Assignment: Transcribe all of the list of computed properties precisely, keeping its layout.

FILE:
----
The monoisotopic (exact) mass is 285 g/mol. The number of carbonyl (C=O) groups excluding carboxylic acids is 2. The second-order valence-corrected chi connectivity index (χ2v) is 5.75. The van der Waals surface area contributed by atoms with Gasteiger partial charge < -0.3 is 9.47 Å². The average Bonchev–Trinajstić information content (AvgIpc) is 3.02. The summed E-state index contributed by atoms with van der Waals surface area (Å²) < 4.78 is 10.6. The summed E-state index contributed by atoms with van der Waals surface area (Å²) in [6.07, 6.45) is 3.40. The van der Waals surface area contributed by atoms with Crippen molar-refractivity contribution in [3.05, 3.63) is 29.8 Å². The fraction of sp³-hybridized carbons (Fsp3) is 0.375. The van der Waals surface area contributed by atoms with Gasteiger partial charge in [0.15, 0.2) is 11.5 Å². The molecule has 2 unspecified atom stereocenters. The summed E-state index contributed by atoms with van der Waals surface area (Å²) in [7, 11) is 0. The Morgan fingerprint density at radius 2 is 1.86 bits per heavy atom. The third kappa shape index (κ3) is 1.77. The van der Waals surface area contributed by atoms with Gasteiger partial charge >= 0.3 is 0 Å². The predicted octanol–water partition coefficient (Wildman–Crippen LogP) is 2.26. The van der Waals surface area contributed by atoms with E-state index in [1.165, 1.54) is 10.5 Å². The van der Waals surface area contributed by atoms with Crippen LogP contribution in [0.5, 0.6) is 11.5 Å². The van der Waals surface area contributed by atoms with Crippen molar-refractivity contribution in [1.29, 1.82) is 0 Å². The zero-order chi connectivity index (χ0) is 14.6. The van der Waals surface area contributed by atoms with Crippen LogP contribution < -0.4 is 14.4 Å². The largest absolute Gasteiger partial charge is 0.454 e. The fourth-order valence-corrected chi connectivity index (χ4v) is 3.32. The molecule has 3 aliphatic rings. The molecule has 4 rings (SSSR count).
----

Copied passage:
The monoisotopic (exact) mass is 285 g/mol. The number of carbonyl (C=O) groups excluding carboxylic acids is 2. The second-order valence-corrected chi connectivity index (χ2v) is 5.75. The van der Waals surface area contributed by atoms with Gasteiger partial charge < -0.3 is 9.47 Å². The average Bonchev–Trinajstić information content (AvgIpc) is 3.02. The summed E-state index contributed by atoms with van der Waals surface area (Å²) < 4.78 is 10.6. The summed E-state index contributed by atoms with van der Waals surface area (Å²) in [6.07, 6.45) is 3.40. The van der Waals surface area contributed by atoms with Crippen molar-refractivity contribution in [3.05, 3.63) is 29.8 Å². The fraction of sp³-hybridized carbons (Fsp3) is 0.375. The van der Waals surface area contributed by atoms with Gasteiger partial charge in [0.15, 0.2) is 11.5 Å². The molecule has 2 unspecified atom stereocenters. The summed E-state index contributed by atoms with van der Waals surface area (Å²) in [7, 11) is 0. The Morgan fingerprint density at radius 2 is 1.86 bits per heavy atom. The third kappa shape index (κ3) is 1.77. The van der Waals surface area contributed by atoms with Gasteiger partial charge >= 0.3 is 0 Å². The predicted octanol–water partition coefficient (Wildman–Crippen LogP) is 2.26. The van der Waals surface area contributed by atoms with E-state index in [1.165, 1.54) is 10.5 Å². The van der Waals surface area contributed by atoms with Crippen LogP contribution in [0.5, 0.6) is 11.5 Å². The van der Waals surface area contributed by atoms with Crippen molar-refractivity contribution in [1.29, 1.82) is 0 Å². The zero-order chi connectivity index (χ0) is 14.6. The van der Waals surface area contributed by atoms with Crippen LogP contribution < -0.4 is 14.4 Å². The largest absolute Gasteiger partial charge is 0.454 e. The fourth-order valence-corrected chi connectivity index (χ4v) is 3.32. The molecule has 3 aliphatic rings. The molecule has 4 rings (SSSR count).